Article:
From the West Wales Guardian of Friday 11th January 1929:
The Board of Trade have awarded a piece of plate to Mr. M. A. Smith, skipper of the steam trawler "Cresswell" of Milford, in recognition of his services to the shipwrecked crew of the steam trawler "Cawdor" of Milford, whom he rescued in the Atlantic on October 31st, last. The "Cawdor" was on the Atlantic fishing grounds when she was caught in bad weather. On the following day the conditions became worse, and it was found that she had sprung a leak. The crew endeavoured, but without success to keep the water down, and a SOS was sent out which brought the "Cresswell" to the rescue.
The Times, Wednesday, Nov 15, 1939; pg. 8; Issue 48463; col F
TRAWLER SHELLED AND SUNK -
Survivors taken on board U-Boat
Seven survivors of the Fleetwood trawler Cresswell spent more than six hours in a U-boat after their vessel had been shelled and sunk off the north of Scotland. When they were transferred to another trawler, the U-boat commander's parting words to the skipper were, "Tell Mr Churchill that the German U-boat men are not the heartless murderers you are led to believe". Six of the trawler's crew are missing.
When the survivors were landed at Fleetwood yesterday by the Fleetwood trawler Phyllisia, the mate said, "The U-boat crew did everything to make us comfortable. They gave us clothing, hot food, brandy and other drinks".
The Cresswell was shelled without warning. Ten of the crew escaped on a raft, two clung to a smashed lifeboat and one had a lifebelt. Three fell exhausted from the raft and the two on the lifeboat and the other with the lifebelt were drowned. The survivors on the raft were picked up by the submarine after two hours.
After firing at the trawler the submarine disappeared, and the survivors thought she had left them for good. Then the U-boat reappeared and hauled the men aboard. They learned that the submarine had left them to find another ship which could take them on board.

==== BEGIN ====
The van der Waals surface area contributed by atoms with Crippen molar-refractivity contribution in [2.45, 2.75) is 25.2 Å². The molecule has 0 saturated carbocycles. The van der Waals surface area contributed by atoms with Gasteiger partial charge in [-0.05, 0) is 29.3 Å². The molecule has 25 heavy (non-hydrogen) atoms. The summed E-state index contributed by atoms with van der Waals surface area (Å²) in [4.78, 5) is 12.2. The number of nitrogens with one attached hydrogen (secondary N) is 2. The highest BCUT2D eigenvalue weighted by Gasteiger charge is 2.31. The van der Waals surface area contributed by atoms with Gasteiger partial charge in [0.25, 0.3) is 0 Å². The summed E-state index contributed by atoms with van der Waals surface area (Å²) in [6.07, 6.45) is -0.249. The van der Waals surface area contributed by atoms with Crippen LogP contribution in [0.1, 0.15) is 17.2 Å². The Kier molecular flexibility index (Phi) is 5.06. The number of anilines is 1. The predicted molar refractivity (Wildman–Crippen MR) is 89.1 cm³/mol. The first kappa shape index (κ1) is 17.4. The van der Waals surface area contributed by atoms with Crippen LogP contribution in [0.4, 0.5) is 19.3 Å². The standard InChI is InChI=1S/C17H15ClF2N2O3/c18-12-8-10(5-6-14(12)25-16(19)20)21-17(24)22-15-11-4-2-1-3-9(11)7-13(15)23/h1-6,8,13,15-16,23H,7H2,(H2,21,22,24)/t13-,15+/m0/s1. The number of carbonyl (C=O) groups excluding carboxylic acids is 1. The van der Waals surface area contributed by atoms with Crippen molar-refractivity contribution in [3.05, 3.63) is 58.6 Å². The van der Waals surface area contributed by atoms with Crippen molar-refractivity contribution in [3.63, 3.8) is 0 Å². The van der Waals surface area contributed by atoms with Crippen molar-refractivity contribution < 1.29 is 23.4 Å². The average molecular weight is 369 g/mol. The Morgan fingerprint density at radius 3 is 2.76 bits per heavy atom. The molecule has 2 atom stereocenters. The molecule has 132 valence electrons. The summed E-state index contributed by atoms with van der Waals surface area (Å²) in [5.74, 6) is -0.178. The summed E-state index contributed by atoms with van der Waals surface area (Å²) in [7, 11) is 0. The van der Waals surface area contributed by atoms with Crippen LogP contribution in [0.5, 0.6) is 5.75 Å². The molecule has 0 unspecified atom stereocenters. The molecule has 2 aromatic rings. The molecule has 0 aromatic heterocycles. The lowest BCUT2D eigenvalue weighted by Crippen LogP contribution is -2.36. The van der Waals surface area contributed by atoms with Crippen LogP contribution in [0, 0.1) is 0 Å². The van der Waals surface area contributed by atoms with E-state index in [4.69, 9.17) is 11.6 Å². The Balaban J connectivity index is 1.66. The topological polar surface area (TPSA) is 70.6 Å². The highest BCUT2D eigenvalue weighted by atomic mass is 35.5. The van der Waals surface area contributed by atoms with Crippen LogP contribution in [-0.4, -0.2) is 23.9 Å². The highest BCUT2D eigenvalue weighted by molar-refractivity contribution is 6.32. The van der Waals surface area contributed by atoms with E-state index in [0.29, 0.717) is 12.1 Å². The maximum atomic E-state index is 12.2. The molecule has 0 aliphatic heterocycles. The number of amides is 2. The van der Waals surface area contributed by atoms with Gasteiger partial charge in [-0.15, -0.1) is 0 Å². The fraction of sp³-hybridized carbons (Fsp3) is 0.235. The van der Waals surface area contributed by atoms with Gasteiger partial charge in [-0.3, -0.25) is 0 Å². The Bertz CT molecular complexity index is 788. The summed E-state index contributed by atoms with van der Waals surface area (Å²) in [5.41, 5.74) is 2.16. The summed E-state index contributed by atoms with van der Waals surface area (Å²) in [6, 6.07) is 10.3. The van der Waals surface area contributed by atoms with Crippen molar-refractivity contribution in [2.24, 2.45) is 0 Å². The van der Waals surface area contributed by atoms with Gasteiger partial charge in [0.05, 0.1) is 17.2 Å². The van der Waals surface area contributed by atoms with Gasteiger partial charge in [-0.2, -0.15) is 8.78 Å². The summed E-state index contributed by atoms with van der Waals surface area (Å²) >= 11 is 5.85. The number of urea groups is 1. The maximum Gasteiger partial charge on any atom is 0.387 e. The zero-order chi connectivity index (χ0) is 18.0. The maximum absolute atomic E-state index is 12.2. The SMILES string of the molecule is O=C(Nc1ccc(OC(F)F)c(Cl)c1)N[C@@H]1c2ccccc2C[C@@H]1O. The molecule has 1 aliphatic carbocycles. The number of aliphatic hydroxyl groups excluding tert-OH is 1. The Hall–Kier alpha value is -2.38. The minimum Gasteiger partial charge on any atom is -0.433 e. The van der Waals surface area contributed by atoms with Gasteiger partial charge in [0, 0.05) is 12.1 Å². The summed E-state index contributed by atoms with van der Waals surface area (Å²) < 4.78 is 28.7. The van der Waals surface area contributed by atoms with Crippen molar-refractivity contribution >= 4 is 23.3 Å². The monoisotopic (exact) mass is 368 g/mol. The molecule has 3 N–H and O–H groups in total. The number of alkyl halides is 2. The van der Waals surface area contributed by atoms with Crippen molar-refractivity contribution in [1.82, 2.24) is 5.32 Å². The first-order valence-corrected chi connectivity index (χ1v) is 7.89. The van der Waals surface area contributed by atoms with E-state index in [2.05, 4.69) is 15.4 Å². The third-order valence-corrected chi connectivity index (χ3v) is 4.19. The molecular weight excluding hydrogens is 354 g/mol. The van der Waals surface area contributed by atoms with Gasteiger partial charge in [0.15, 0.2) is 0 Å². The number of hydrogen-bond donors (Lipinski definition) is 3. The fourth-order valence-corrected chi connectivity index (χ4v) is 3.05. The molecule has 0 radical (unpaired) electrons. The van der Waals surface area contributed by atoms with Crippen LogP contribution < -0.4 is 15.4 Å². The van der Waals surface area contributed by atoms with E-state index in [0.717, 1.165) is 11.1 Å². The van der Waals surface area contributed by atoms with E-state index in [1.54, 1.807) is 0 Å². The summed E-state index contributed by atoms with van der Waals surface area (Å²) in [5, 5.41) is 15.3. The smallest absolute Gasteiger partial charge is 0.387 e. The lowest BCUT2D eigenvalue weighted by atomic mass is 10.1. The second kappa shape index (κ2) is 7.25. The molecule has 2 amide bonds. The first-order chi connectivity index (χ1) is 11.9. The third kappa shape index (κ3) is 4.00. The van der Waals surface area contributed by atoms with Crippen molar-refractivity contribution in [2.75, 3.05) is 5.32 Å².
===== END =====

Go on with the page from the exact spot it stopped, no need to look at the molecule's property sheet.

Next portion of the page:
Frederick Lee, 17, the youngest member of the crew said "We did not know a submarine was near until shells began whizzing all round us. The submarine sent at least 20 shots at the trawler."
From http://www.uboat.net : At 07.00 hours on 12 Nov, 1939, the Cresswell was stopped by gunfire from U-41 while fishing 18 miles northwest by west of Flannan Isles, Outer Hebrides. The Germans ordered the crew to abandon ship and they then shelled and sunk the trawler from some distance, suspecting a Q-ship. Eight survivors were picked up by the U-boat, but one died of wounds and was buried at sea. Mugler planned to put them on another ship later on.
At 09.55 hours, they witnessed the sinking of the Arne Kjøde and were transferred to the British trawler Phyllisia at 16.42 hours.
From Larn B.T. & Larn R. (1998): Shipwreck Index of the British Isles - Scotland.
Outer Hebrides, Flannan Isles, 18M NW x N. 58.32N 07.55W
.... This steam trawler was captured by a German submarine, her crew forced to abandon ship, after which she was sunk by gunfire, with the loss of six crew. ...